In line with the Central government’s decision, a new engineering college will now be able to admit 300 students instead of 240, which is now the case, and a business management school could double its intake capacity from 60 to 120.
Briefing newspersons here on Thursday to showcase a series of reforms in the All India Council of Technical Education (AICTE), Human Resource Development Minister Kapil Sibal said the government would also allow management institutions to provide 25 per cent flexibility in allocating seats for different post-graduate diploma courses in management as a part of steps to address the ever-changing requirement of manpower.
AICTE is the the apex body for technical and management education in the country.
Sibal’s annoucement comes at a time when states like Karnataka, once the Mecca of engineering studies, have reported that there were no takers for over 8,000 engineering seats in some of the colleges.
Private engineering college managements in Bangalore termed the Centre’s decision absurd for colleges in the southern states. COMED-K executive secretary S Kumar said the decision was relevant for states in northern India which have fewer engineering colleges. “To have a blanket rule for the country will have comical connotations and situations in the southern states,” he said.
Professor Doreswamy, of the PES Group of Institutions, said that in the southern states and Maharashtra there was actually a case for decreasing the intake.
“Already there is a woeful teacher-student ratio in the South. This will only make matters more complex and the Centre should reconsider the decision and take into account the geographical distribution of colleges,” he said.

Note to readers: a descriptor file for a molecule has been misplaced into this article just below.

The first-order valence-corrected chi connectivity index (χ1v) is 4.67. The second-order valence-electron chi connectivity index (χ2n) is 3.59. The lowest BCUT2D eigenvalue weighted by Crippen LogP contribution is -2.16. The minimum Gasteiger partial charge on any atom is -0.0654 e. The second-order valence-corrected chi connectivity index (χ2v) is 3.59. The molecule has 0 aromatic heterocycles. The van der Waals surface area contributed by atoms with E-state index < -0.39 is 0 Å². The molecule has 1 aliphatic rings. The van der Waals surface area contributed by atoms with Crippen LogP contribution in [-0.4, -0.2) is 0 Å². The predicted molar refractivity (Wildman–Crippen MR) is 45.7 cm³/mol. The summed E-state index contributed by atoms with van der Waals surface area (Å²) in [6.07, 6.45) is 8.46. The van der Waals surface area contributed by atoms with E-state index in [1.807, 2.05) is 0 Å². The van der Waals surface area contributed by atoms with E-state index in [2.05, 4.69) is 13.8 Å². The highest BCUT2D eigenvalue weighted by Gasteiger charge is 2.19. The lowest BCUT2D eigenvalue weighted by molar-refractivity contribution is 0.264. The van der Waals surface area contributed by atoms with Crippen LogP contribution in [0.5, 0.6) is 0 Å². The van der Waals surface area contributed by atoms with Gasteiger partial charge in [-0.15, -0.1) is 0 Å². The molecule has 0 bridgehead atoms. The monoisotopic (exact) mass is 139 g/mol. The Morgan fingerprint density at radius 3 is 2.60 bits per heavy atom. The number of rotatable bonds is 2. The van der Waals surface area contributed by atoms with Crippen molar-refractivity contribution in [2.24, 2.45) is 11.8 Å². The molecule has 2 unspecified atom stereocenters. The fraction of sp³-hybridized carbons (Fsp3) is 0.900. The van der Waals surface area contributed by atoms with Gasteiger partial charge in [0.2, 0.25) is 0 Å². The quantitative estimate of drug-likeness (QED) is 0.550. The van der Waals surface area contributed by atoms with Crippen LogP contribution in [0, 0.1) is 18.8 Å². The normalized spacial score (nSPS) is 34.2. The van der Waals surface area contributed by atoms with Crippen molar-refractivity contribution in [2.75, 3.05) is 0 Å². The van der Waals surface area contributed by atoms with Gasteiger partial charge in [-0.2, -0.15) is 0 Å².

Pointing out that the new institutions would have to seek approval online, Sibal said existing colleges will require registering themselves again with AICTE within a month after submitting all documents online.
The on-line registration method, which would start from August 10, would ensure transparency and accountability not just of the institutions but also of AICTE which has been dogged with corruption-related controversies.
The rationale behind the online registration process would involve every institute be given a unique identification number after proper inspection of all facilities they offer to admitted students.
AICTE would also issue identification numbers (IDs) to faculty members of all approved colleges, a mechanism that would help check the trend of some professors working for multiple institutions.
While bio-metric impressions of each faculty member would be taken to track his/her movements, AICTE would also put in place a mechanism to help students lodge grievances against the institutes.
Another reform the Centre will initiate is to ask AICTE not to allow running any course other than MBA and MCA in the distant learning mode. “We are putting in place a new system under which the inspection raj regime in AICTE will be over. We are moving to a regime of self disclosure in which the institutions will disclose their facilities, faculty and courses,” Sibal said.
Announcing relaxation in land requirement norms, the Minister said the present norm stipulated three and five acres of land as a requirement for setting up new institutions in mega and metro cities, respectively. As part of the reform process, this regulation has been fixed at 2.5 and four acres, respectively.
The Centre would also make the National Board of Accreditation, the body which gives accreditation to technical courses, independent of the AICTE, the minister announced.